Wharton Professor recognized for innovative MBA course on the complexities of responsible business management
PHILADELPHIA, Sept. 19, 2013 /PRNewswire-USNewswire/ -- The Lauder Institute at the University of Pennsylvania today announced that Wharton Professor of Management Mauro Guillen has won the Faculty Pioneer Award from the Aspen Institute for conceptualizing and designing curriculum for the class, International Political Economy of Business Environments. The course, offered to the joint degree students of the Lauder Institute, examines the role of the corporation in society and the impact of different macroeconomic policies on business, corporate governance, and institutions for innovation. The course also explores the impact of trade blocs, monetary unions and the rise of industries producing green products and clean energy.
Aspen's Faculty Pioneer Award recognizes outstanding achievement in educating students about healthy capitalism, the responsibilities of business management, and the decision rules that make for success while limiting burdens on society. Each Lauder class starts in May with on-campus lectures, and continues in the fall semester after the students go through a two-month summer immersion which enables them to write articles about topics related to the role of the corporation in different parts of the world. The articles are later published through Knowledge@Wharton, the school's online business journal.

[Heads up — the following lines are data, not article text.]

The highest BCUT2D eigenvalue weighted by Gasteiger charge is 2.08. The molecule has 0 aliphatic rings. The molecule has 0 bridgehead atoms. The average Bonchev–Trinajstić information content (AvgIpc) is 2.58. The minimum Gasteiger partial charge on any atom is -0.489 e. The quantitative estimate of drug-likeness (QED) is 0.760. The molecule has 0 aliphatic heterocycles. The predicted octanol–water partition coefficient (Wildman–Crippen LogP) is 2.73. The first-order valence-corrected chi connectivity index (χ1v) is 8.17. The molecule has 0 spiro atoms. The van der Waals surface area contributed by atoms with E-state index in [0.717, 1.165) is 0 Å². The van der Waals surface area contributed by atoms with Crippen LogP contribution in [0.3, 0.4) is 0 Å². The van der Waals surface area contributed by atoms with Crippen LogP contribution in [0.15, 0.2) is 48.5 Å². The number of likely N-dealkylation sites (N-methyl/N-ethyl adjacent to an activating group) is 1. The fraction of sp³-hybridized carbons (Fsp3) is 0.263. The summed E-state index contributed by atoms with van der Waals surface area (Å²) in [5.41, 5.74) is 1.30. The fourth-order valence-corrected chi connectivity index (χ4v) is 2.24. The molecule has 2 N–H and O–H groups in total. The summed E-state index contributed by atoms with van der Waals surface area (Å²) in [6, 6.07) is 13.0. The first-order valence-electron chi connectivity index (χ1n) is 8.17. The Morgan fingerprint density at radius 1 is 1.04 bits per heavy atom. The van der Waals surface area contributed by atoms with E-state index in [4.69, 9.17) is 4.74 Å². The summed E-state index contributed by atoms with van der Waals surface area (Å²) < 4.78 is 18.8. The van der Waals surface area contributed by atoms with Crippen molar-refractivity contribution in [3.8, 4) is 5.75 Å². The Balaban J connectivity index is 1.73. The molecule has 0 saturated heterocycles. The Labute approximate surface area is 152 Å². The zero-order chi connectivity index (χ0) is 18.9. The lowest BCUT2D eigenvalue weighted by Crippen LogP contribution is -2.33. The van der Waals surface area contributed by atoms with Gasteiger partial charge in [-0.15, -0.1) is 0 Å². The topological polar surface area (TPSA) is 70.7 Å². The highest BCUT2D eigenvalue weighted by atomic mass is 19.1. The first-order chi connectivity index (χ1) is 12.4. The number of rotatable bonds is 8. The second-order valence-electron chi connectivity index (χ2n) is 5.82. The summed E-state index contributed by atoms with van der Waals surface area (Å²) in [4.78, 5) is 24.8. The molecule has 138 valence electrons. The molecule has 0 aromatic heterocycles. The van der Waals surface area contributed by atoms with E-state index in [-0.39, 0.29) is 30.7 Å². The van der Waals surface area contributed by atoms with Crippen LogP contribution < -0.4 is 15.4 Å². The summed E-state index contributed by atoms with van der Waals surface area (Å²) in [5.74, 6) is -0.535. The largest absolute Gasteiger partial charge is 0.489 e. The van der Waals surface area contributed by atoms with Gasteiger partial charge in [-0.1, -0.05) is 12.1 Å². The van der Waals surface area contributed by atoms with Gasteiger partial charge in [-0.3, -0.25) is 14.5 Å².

"We are excited to have the Aspen Institute recognize our work at the Lauder Institute. The fundamentals offered through our International Political Economy of Business Environments curriculum give future business leaders an understanding of different institutional environments and the conditions for responsible business management," said Mauro Guillen. "It has become almost a mantra for our students to respect the critical role private corporations and enterprises with regard to the public good."
The Lauder Institute offers a joint-degree program in international management, integrating the Wharton MBA with an MA in International Studies from Penn's School of Arts and Sciences or a JD from Penn Law. The Lauder Institute offers a "Global Program" of multi-cultural study but also offers advanced language studies such as Arabic, Chinese (Mandarin), French, German, Hindi, Japanese, Portuguese, Russian or Spanish and includes a two-month, in-country immersion program.
About Faculty Pioneer Award Winner Mauro F. Guillen:
Mauro F. Guillen is the Director of the Joseph H. Lauder Institute of Management & International Studies at the University of Pennsylvania, and the Dr. Felix Zandman Endowed Professor in International Management at the Wharton School. He previously taught at the MIT Sloan School of Management. He received a PhD in sociology from Yale University and a Doctorate in political economy from the University of Oviedo in his native Spain. He is a member of the advisory board of the Escuela de Finanzas Aplicadas (Grupo Analistas), and serves as the Vice-Chair of the World Economic Forum's Global Agenda Council on Emerging Multinationals.